Heart Week 2015 || Tiny Tickers

Not a single day goes by where I'm not haunted by the fact that unless Martha's heart defect was picked up at our 20 week scan - she wouldn't be here today. I'm not over dramatising things - it's a medical certainty! She was born looking perfectly healthy; we would have been discharged the day after she was born but within a couple of days her arterial duct would have closed and Martha Grace would have died. Even if she didn't have an Interrupted Aortic Arch, just her VSD - she would have struggled to feed as she wouldn't have been able to coordinate her breathing, sucking and swallowing, she wouldn't put on any weight and I hate to think how many weeks of worry would pass of being fobbed off with other possibilities before anyone thought to check her heart - that's assuming she didn't go into heart failure and die first.

Today I would like to introduce a charity which aims to improve the early detection of heart defects, Tiny Tickers.

Tiny Tickers is a small national charity that aims to improve the detection, care and treatment of congenital heart defects in
babies. We were founded in 1999 by world-renowned foetal cardiologist, Dr Helena Gardiner, when she realised that many of the babies she was caring for could have been helped earlier.
When CHD is detected during pregnancy, babies get treatment from the first possible moment – and early detection is shown to greatly improve their chance of survival and long-term quality of life, lowering the risk of side-effects of heart failure, including brain damage.
Early detection also means that parents-to-be can get the support they need to prepare them for the future; it means fewer dangerous and costly emergency admissions to hospital, fewer cancelled planned operations because of emergency admissions, and less strain on emergency transport services.
Tiny Tickers provides specialist training to health professionals and sonographers so they are better equipped to identify a heart defect during a pregnancy scan. We support parents and families dealing with a diagnosis, and we raise awareness of heart defects in babies so that parents know what signs to look out for.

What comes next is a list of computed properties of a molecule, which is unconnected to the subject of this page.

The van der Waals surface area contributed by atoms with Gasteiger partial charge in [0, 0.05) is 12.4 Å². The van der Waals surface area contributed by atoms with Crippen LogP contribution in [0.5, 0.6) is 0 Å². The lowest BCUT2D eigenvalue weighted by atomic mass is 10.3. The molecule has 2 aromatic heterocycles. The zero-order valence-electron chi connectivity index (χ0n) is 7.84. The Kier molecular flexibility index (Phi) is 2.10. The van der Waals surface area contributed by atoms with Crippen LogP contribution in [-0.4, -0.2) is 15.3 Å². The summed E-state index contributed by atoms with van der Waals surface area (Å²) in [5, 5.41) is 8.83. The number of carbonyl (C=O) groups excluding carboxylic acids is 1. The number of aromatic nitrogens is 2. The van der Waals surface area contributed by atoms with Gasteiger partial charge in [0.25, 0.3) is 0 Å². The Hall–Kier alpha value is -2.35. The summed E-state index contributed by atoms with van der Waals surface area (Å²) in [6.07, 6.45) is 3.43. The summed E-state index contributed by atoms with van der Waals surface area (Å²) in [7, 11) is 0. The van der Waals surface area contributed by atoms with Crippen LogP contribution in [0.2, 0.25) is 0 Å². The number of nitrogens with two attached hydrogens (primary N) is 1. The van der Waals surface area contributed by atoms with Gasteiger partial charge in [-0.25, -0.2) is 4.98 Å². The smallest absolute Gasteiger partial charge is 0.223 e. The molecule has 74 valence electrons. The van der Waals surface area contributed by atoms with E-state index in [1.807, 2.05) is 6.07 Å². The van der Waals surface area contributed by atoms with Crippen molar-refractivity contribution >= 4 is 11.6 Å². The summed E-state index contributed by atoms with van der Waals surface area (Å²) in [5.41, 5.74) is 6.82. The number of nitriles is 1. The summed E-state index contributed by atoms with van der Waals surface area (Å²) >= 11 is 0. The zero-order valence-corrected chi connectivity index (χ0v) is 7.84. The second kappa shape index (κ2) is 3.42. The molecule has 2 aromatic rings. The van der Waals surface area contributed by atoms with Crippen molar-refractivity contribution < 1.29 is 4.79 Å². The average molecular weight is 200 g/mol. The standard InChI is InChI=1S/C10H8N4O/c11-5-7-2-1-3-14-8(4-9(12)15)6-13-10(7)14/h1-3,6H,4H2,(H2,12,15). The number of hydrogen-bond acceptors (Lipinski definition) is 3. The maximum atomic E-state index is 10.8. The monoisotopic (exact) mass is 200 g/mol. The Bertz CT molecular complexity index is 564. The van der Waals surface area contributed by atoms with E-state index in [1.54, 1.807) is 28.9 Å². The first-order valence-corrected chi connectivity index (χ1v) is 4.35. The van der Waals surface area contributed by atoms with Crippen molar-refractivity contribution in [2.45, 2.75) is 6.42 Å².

Early detection
Training is Tiny Tickers’ core activity. We provide specialist, on-site training in maternity hospitals to sonographers and health professionals who perform pregnancy scans. To date we've trained thousands of health professionals, helping to increase national detection rates from 25% to 42%.
We know that the earlier a baby's heart problem is detected, the greater their chance of beating the condition and avoiding any long term health problems. With over 3,000 babies born with congenital heart defects in the UK every year, the impact of early detection is huge.
Unfortunately, in large parts of the country, detection rates are significantly below the national average of 42%, for example in North Yorkshire & Humber they are 24.5%, and in Nottinghamshire they are 31%. We are working to ensure that there is equality of care and standardised detection rates for all babies, irrespective of where they are born.
The Big Tick
The 20 week scan – the fetal anomaly screening that all mums-to-be are offered by the NHS – is the best chance to detect heart defects before the baby is born. But at the moment, only about one third of these life-threatening defects are spotted during pregnancy – and we’re trying to help sonographers and increase that.
Our Big Tick campaign is simple: we think that every parent-to-be should be given enough information to properly discuss their baby’s heart health with their sonographer during the 20 week scan. In the vast majority of cases, your sonographer will be able to give you the reassurance that your baby’s heart has been thoroughly checked and all looks healthy. If your sonographer does think your baby may have a poorly heart, helping spot it at your scan means you’ll start receiving the care and support you and your baby need from the earliest opportunity.
Order our Big Tick card here – www.bigtick.org.uk


These are the signs we recommend you look out for if you are worried your baby has an undetected heart condition. The word HEART points to a range of symptoms that, although non-specific, may be signs of an underlying heart defect - reducing oxygenated blood flow and needing urgent attention:

  • Heart rate: too fast or slow? (normally 100 to 160 beats per minute)
  • Energy & Feeding: sleepy, quiet, floppy, too tired to feed or falling asleep during feeds?
  • Appearance: a pale, waxy, dusky, blue, purple, mottled or grey colour may mean that not enough oxygenated, red blood is getting to the body (normal oxygen saturations are 95-100%)
  • Respiration: breathing too fast or slow? (normally 40-60 breaths per minute)
  • Temperature: cold to touch - particularly hands and feet?

Finding out about Martha's heart condition at 20 weeks meant we were prepared; we met with two Hospitals and chose the one that offered Martha the best chance. It meant that as I was delivering her I had a team of Pediatric Consultants at the end of my bed ready with an IV of Prostin and a cot waiting for her in NICU, it meant we had one of the best Surgeon's in the country ready at GOSH as soon as there was a bed for her in CICU.

As awful as it was to discover our baby had a heart defect at 20 weeks - we consider ourselves to be amongst the lucky ones.


The purpose of our blog is to raise awareness for Congenital Heart Defects and offer hope to families who are about to begin their journey. If it can happen to us then it can happen to anyone. Please consider sharing this post using one (or more) of the social media icons at the bottom of this post - it might reach someone very much in need. Thank you xx

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